Dogs sniff each other’s back ends. My dog even goes as far as to lick little samples of other dog’s urine off of blades of grass with the consideration and enjoyment of a person at a wine tasting. Dogs don’t spend their time plotting emotionally-charged ways to disrespect us. Dogs make decisions based on what is most interesting, tasty, fun, motivating and less scary or less painful in the moment. There is no deeply personal agenda when dogs don’t respond the way we want. Keep in mind that last part — “the way WE want.”
Dogs are just trying to live good lives with as much enjoyment and as little suffering as possible, just like us. Dogs are free from a lot of the value judgements that we humans are always inflicting upon each other, and ourselves. That is why people like spending time with dogs so much. The less we can let human problems get in the way of our time with our dogs, the more enjoyable our lives together will be.
I hope this article has explained how powerful an effect a simple word can have on our perception. I urge everyone to drop the word “command,” and use the word “cue.”
Language matters to our dogs — including the words they will never learn, like “cue” and “command.”
I really enjoyed reading this new post. It seems to validate what I have come to discover working with you and Tory over the past year. It’s up to us to get it right, not our dogs. And when we do, our dogs respond. I find it amazing.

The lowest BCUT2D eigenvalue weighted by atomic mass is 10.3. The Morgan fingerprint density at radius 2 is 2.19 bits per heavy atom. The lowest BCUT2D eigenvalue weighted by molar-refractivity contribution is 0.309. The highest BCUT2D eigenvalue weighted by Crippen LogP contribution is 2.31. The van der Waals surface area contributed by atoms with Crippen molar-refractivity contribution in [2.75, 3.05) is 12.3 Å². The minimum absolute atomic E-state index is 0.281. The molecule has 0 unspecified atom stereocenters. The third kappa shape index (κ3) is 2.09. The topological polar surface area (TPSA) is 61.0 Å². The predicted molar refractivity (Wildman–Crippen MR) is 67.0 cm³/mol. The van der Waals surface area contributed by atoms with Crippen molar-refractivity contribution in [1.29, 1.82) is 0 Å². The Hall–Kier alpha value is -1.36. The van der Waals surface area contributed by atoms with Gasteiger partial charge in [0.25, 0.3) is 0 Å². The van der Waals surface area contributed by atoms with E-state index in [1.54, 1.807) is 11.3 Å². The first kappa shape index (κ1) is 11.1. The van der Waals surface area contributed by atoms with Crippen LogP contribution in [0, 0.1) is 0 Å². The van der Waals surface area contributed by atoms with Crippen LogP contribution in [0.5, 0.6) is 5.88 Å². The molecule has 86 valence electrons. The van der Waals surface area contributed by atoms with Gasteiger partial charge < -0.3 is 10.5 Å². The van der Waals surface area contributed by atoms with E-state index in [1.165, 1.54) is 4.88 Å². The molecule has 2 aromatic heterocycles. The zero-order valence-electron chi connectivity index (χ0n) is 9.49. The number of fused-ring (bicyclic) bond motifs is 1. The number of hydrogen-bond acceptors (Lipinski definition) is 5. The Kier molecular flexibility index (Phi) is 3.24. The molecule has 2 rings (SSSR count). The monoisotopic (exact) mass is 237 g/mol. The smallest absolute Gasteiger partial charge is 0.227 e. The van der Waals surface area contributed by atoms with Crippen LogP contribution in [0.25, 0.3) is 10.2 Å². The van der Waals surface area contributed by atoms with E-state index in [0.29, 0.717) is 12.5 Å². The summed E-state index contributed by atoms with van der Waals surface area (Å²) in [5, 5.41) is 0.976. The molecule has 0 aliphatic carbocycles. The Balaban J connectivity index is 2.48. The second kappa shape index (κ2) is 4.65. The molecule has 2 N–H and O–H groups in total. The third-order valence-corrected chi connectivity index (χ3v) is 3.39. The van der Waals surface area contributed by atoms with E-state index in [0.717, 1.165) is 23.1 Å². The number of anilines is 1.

Thank you Jean. You have worked very hard to understand Tory and have done such a nice job with her!
Love tis . Very important to remember.
It’s hard to imagine how it can hurt to take extra time and effort to attempt to understand what our dogs (or other) companions are trying to communicate. And you’ve provided an important alternative approach.
And hopefully the alternative will become the norm! 🙂
Food for thought Emma! Thank you!
You are welcome, I am glad you enjoyed it!
Emma if I had to sum up in one phrase what I have learned from you, this would be it! This change in attitude has made all of the difference. Both Ceri and I are forever grateful for having your help.
This is perfect. So simple, but just changing one word – from command to cue, shifts the whole dynamic of the relationship and what we expect from our furry friends. This should be mandatory reading for all new puppy/dog owners. I love it! And I always love a good flow chart!
Thank you Danielle, I agree! And yes, flow charts are sexy, aren’t they? I only hope my “chicken scratch” one is ok! At least I spared everyone my real handwriting 😉
Thank you for your insight. This is so helpful !
So happy you found this article useful Amy, thank you for commenting!
Hi Emma. It’s marilyn! Your second cousin. I enjoyed that article so much. I wish we could melt away the space between us and you could spend time with Hamish. I know he’d love you and respond to your wise ways. Don’t publish this 🙂 i just wanted to say “hi” and send some love and admiration your way xoxo
Win had a larger vocabulary than any other dog I have ever met, including some of the previous ones who lived with me. I was fortunate to realize that while she worked hard to understand what I was saying (many saw it happening and would comment on it), it was still something loaded with more emotional baggage than she cared to encounter. Things worked best for us when we worked in tandem just like in a “flat organization”.